2004 Student Research Conference:
17th Annual Student Research Conference


The Role of Dopamine in the Modulation of Walking Behavior in Drosophila melanogaster
Monica A. Stutz
Dr. Cynthia Cooper and Dr. Troy Zars (University of Missouri-Columbia), Faculty Mentors

The mushroom bodies in the Drosophila brain are necessary for several behaviors, including olfaction and general walking activity. Clues to the role of neuromodulators in mushroom body function come from olfactory classical conditioning in which both octopamine and dopamine have complementary functions. Whether octopamine and dopamine similarly affect the mushroom body dependent walking behavior is still an open question. To examine the role of dopamine, the walking activity of dopamine depleted flies were recorded electronically and results showed an increase in activity at 2.5 hours. Genetic variant flies that lack synaptic transmission in dopaminergic cells were tested in the same manner and showed a decrease in walking activity at 2.5 hours. Compared to wild type flies, the two treatment groups had overall less walking activity indicating dopamine as an important component of general walking behavior.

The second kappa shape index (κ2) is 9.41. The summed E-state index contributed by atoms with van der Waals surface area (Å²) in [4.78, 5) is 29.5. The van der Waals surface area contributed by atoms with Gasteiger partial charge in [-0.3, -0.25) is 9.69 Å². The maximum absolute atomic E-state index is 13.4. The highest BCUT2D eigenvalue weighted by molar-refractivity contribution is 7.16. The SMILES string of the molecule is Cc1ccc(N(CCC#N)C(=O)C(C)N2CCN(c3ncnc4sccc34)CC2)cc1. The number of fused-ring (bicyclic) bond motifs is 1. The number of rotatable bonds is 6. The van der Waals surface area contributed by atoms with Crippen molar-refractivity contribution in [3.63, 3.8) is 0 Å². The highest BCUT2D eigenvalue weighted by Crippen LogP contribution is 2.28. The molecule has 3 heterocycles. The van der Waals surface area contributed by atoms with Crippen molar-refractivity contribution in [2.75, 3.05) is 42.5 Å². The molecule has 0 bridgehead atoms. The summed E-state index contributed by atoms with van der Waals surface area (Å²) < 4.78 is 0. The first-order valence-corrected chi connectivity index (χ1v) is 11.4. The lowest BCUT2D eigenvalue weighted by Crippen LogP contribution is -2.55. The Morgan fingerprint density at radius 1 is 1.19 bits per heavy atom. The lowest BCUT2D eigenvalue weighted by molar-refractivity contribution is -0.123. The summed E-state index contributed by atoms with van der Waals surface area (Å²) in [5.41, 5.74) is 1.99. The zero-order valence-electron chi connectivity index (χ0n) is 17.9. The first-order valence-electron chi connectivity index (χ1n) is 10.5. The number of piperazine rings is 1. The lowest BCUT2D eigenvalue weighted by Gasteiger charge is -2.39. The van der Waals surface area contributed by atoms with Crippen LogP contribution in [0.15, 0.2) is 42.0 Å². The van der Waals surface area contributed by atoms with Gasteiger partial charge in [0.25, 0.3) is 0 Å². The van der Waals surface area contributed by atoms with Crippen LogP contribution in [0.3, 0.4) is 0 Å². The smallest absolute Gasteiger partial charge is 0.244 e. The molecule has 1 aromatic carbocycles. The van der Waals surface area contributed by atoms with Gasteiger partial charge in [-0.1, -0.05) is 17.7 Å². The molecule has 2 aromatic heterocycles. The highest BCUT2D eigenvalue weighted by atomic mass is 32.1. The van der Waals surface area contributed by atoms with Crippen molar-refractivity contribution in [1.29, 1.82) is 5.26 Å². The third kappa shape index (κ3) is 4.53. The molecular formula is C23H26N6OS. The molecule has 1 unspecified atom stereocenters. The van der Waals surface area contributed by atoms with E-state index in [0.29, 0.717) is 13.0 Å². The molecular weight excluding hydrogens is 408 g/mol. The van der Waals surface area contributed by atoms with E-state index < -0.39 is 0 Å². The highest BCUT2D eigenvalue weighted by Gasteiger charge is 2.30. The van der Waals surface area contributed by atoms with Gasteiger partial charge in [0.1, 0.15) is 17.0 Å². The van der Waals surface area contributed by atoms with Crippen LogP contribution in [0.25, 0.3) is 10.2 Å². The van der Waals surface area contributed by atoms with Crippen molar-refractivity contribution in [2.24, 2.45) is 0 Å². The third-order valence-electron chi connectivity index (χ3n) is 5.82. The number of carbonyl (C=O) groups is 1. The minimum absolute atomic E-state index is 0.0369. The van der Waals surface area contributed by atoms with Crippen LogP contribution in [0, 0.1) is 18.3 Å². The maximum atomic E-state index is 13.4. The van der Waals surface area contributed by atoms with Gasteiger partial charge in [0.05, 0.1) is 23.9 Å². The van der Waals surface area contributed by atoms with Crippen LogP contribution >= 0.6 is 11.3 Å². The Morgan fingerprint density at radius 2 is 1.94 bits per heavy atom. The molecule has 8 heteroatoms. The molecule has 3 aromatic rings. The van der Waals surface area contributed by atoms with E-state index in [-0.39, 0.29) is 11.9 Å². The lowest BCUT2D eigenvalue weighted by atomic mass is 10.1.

Keywords: Drosophila, dopamine, mushroom bodies, walking activity, olfaction


Presentation Type: Poster

Session: 26-34
Location: OP Lobby & Atrium
Time: 1:15

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